Being A Parent To A Youngster Is Not For The Faint Of Heart


I think that those of us who do not (or no longer) have children living at home sometimes forget the stress that parents suffer on a day-to-day basis. After all, they are responsible for the care, feeding, education — and actual lives — of the young animals with which they have been “blessed.” (And I use quotation marks because I know that children are a blessing; it’s just that sometimes it doesn’t feel that way.)

Decades later, when the empty-nesters wax nostalgic and start saying, “I wish I was in my 30s again,” it’s because they will have long forgotten the perils of raising rugrats.

They eat anything off the floor; then they choke on it.

They chase after things; even into the street.

They want to pet strange animals; even wild animals.

They lock themselves in; they lock themselves out.

They are highly susceptible to any number of childhood diseases.

And they routinely bludgeon each other with whatever they can reach; with preference given to whatever looks most deadly at the time.

My daughter Jennifer has an 8-year-old boy and a 6-year-old girl. Last Saturday, it was so nice outside that the little family spent seven hours in the sunshine, tearing up weeds and preparing the area all along the fence line for planting. It was dirty, messy, muddy work, and Jen was glad to get the kids into the bath.

Jen’s house has a huge spa bathtub that is almost like a swimming pool to the two kids, and they enjoy their time in it together (soon, sadly, this will become more of a singular activity). She put them in at 7 p.m. and, by 7:30 p.m., the boy was back in the living room, watching TV.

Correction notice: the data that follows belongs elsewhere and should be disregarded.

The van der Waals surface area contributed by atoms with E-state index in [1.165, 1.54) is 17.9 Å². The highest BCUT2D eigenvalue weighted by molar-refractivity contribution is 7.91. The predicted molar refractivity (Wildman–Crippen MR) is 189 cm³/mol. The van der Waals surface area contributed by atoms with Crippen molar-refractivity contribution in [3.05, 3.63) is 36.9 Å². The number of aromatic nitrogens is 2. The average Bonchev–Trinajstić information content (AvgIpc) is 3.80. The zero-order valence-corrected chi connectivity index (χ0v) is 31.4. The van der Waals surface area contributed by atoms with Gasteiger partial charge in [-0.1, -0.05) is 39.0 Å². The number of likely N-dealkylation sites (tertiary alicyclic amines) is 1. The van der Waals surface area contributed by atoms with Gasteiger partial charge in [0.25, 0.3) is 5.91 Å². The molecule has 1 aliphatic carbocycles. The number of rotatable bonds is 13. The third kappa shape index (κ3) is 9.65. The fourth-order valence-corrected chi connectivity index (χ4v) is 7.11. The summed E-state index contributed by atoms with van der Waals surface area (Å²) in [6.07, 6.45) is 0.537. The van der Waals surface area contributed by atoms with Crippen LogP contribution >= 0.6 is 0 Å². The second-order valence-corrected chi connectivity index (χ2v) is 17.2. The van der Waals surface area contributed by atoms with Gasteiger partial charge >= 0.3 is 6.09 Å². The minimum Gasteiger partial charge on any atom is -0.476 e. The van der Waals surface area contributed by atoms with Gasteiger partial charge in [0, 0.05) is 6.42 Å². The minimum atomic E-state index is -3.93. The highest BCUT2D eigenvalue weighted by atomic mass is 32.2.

But not the girl.

As the minutes dragged on, Jen’s thoughts went from “She six… she’ll be fine” to “Six-year-olds can drown, too,” “What if she slipped and hit her head?” and “What if she had a seizure?” You know, all those fun thoughts that crowd into a parent’s skull when they do get an ounce of “free” time. It’s never free.

So, Jen flew upstairs in a panic, threw open the bathroom door and there was her little girl, floating happily in the bath, blissfully alone, pinky finger in the air as she plucked strawberries from a bowl she’d placed on the edge of the tub.

Without slipping, hitting her head or drowning, the kid had climbed out of the tub, gone downstairs soaking wet, got into the fridge, helped herself to whatever she chose and was now enjoying the fruits of her labor — fruits she had no intention of sharing with her brother.

Not wanting to show undue concern, Jen had to stuff down her raging panic and cheerily say, “How ya doin’? Everything OK?”

Because, in addition to everything else, a parent must never show fear.

They can smell it.